Shane: Through silence, essentially. They said, “Here's our issues,” and he said “Okay, I'll take care of them!”. That's the end of it. Let bygones be bygones, and let's move forward. I believe that was in the spring of 2012, so through the summer months, he continued to work under the understanding that he was going to have his contract renewed in the fall, so in that Summer period, he's saying, okay, well, as I've got this future business relationship, I'm going to give you guys a couple of freebies - I'm going to go with the extra mile, work a little bit later, and it turns out that all the while the Condominium Corp knew they were going to fire him, but they let him go out out of his way and gave him the extra extension and that type of thing

Clay: Because they were offered these freebies.

Shane: Exactly. He says, “Okay, well, I've got this future business relationship, so I'm going to go the extra mile,” essentially, and then in 2012, after the Spring is over, he finds out his contract's getting terminated.

So he turns around and sues for the loss of opportunity that he would have had if they had been upfront with him. He says, “Okay, you guys knew you were going to fire me; you let me waste my time. I could have secured another contract with someone else, so I'm suing you for the damages of the loss of opportunity and me being able to go with a third party.” And he won.

Clay: I guess one of the things that maybe wasn't that clear in that chronology was that the condo board went on and decided they were going to fire him but just didn't tell him. “We'll fire them later, but let's get this free stuff.”

Shane: Yeah, exactly. In their defence, they're saying, “Well, it's really our discretion underneath the contract. We're not breaching any of the express terms of the contract, but you know, we're kind of being quiet about it. We're not really being upfront. And again, practicing in good faith, we're sort of taking advantage of the situation.”

But I can understand it from a certain extent from the condo to say, “Well, this is the contract as we've drafted it, you've agreed to it, and we're just going to exercise our right! So how can you turn around after the fact and say I wasn't acting in good faith when that's not really in the contract?”

But that circles back to the major issue that was dealt with in 2014 about these “implied duties.” So for the listeners or viewers, the concern is that you've got these duties in the contract that you might not even be aware of, and then you might act in a certain way underneath what's actually expressed in your contract, but the court might want back whatever advantage you get from however you're acting.

Clay: So don't enter into a contract; don't act within the terms of the contract unless you're doing so pursuant to what the contract is for, not for another reason. One of the cases we discussed getting ready for this was the situation of the employer grabbing some shares. Why don't you talk about that a little bit?

Shane: I think everyone can sort of understand some issues with your employer. So, in that case, it was a situation where an employer took advantage of an employee contract; essentially, what they did is there were some complaints against the employee, and they built them up a little bit without actually investigating them, and within the contract itself there was an ability for the employer to buy the shares that the employee had earned during the course of his employment, so what they did was they fired him with cause, they purchased his shares back for a dollar, they didn't properly investigate it and in that case the employee sued for breach of contract. One of the sub-issues being that they breached the implied duty of good faith, and he won as well.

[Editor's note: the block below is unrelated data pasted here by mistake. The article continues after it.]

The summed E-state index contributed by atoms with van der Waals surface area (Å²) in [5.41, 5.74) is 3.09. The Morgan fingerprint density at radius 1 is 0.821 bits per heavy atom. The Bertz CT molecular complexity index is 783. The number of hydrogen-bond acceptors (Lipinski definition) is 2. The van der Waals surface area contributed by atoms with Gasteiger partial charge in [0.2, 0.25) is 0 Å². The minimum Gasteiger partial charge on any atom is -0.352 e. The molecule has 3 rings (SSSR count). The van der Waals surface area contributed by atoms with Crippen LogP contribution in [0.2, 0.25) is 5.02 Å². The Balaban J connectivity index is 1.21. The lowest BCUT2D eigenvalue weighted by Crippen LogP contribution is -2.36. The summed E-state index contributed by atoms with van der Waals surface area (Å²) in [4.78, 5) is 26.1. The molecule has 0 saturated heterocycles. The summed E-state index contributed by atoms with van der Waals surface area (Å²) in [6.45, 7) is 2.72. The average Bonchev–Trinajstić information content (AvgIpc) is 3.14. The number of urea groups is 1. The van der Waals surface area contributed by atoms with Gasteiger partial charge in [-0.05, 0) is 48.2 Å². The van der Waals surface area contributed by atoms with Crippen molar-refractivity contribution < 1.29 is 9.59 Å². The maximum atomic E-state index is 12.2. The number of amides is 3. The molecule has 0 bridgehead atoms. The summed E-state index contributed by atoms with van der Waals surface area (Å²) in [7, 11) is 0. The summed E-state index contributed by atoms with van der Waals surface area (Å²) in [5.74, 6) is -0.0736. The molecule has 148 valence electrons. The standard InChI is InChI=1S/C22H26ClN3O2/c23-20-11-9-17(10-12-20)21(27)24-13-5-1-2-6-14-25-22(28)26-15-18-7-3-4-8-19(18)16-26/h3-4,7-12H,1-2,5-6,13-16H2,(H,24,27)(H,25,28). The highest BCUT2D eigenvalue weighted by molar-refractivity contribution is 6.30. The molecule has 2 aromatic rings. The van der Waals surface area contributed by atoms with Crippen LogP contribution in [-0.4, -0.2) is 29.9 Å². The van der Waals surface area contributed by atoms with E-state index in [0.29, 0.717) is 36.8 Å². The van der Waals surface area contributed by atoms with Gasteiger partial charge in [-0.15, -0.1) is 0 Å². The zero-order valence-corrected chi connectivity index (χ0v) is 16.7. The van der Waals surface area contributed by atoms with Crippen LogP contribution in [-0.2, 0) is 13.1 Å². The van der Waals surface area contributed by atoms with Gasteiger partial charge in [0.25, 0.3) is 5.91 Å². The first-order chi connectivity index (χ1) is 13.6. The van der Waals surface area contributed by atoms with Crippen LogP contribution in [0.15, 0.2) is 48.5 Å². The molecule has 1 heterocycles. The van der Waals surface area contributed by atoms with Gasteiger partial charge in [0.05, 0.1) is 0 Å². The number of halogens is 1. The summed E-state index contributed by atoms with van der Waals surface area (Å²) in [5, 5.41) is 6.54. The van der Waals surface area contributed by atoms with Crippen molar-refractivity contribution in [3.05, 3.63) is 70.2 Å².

Again, that was a situation where one of the people who had contracted wasn't acting in good faith but, on paper, was exercising the rights that they had been given underneath the employee contract.

Clay: That one hits home because I see quite a bit of these trumped-up for-cause arguments, and so, in that case, it was being done for an improper purpose.

I think the takeaway from all this is you better be really careful about why you are doing something, and you're doing it pursuant to the good faith of the contract.

Shane: And the impact of the implied terms like whether it's in the construction context, the implied duty to perform the work in a workman-like matter…I think a lot of people go on places like Legal Depot and try to build their own contracts, and they think they've got a contract there, but what you don't see is sort of what's in between; the gray area that a lawyer can help advise you on. Helping you understand what those implied duties are that you don't have the benefit of seeing on a piece of paper but might turn around and you might be found l for something like that.

Tanvir: I don't want our listeners to think that this only applies in certain situations; if you are doing construction or if you are in an employee-employer relationship; it's not specific scenarios that this applies to. There is an overarching duty of good faith. So, Shane, what's a key takeaway with this topic?

Shane: I'm sort of in tandem with what you said - the broad scope of everything. I think that contracts are difficult enough when you're trying to sift through what you can see, let alone trying to work through with what you can't, so you've got these implied duties that are downloaded into the contract, and as a layperson, if you don't have a lawyer, you might not even understand they're there. So it's important to have a trained set of eyes to go through your contracts with you.

Questions? We're ready to help. Please contact Clay Williams or Tanvir Gill, or any of the team at FH&P Lawyers.

Disclaimer: This material is provided for informational purposes only and should not be construed as legal advice on any subject matter. Consult with a qualified lawyer for advice on specific legal issues.